Danley is an assistant professor of Public Policy and Administration at Rutgers University in Camden. On his blog, he comments on and analyzes issues and news items from the city. It’s a great blog, and it’s really worth reading for anyone interested in Camden. You can follow him on Twitter at @SteveDanley.
Why I Started Sunny Camden
When I was working at a store in Blackwood, N.J. (just 15 minutes outside of Camden), a friend asked me about a party in Camden one night. My manager all but dropped her price-tag gun, shouting, “You’re going into Camden? Tonight?” What’s the big deal, we asked her. “I wouldn’t be caught dead in that city,” she told us. “You guys are foolish.”
And that’s pretty much how conversations about Camden go. I grew up in the South Jersey suburbs of Philadelphia, and I knew from an early age to stay out of “that city.” I don’t remember actually learning this lesson; it feels like I have known it from birth. So I was surprised when I learned the there was a branch of Rutgers University in Camden (and other colleges!), that people lived in the city, and that they actually survived there. It was as if Camden was a real, living city.
During my four years at Rutgers-Camden, those lessons became even clearer. I learned to see the city as a place full of residents instead of a crime story filled with statistics. But I realized that the outside world didn’t learn with me. People still feared Camden, and they still scooted to and from the waterfront with the windows up and the doors locked.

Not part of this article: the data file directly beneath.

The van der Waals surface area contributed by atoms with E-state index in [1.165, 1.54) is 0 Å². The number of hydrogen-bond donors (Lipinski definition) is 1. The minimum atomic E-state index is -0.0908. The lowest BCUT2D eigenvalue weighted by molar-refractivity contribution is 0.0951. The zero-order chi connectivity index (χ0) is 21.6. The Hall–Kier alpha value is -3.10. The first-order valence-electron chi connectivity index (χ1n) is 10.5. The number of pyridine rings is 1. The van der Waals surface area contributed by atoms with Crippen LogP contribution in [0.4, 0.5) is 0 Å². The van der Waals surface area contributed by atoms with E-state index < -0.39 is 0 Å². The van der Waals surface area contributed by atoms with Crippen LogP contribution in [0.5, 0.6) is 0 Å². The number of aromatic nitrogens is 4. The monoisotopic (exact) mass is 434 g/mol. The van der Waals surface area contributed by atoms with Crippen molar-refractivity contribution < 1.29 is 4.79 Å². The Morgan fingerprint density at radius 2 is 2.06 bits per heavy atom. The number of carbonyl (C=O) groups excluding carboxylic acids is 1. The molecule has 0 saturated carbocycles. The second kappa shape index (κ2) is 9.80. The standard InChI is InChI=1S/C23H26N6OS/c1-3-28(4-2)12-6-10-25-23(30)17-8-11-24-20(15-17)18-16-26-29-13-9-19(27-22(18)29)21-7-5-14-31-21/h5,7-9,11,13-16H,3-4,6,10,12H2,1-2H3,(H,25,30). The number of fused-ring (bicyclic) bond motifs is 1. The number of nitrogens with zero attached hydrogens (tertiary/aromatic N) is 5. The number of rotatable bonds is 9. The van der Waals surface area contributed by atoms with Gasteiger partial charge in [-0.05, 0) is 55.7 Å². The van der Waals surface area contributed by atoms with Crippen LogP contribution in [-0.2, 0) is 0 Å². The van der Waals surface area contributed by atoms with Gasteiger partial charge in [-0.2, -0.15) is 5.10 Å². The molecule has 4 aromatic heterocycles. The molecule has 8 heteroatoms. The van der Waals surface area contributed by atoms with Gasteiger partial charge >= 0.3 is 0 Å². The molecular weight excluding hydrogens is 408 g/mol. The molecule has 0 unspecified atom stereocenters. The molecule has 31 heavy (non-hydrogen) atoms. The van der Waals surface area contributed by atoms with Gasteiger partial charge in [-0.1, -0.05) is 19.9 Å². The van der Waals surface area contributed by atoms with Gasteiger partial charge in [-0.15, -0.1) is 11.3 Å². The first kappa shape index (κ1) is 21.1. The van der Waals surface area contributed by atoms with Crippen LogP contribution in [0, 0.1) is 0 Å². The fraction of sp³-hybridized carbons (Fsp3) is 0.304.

Crime stories and police blotters, though necessary, certainly don’t help this fear of Camden. That’s why I always get a little excited whenever I see something about the city that isn’t a murder report; stories about new development, about the city’s history, or about the city’s people. I want to rip those stories out of the newspaper and run to the nearest person who’ll listen and say, “See? Camden isn’t as bad as you think! Just give it a chance.”
So I started Sunny Camden, a place where I can share those overlooked stories about Camden that portray it as a living city filled with human beings who live, work, and play just like the rest of us. Sure, there’s crime and there’s danger, more so than other cities across the nation, and we shouldn’t ignore those, but a well-rounded picture of Camden is important for the city and for South Jersey as a whole. There’s room out there for the heart-warming stories, the weird stories, and the just plain interesting stories that the City Invincible churns out.
So join me and we can change the conversation about Camden, one story at a time.
Blogger-in-Chief, Sunny Camden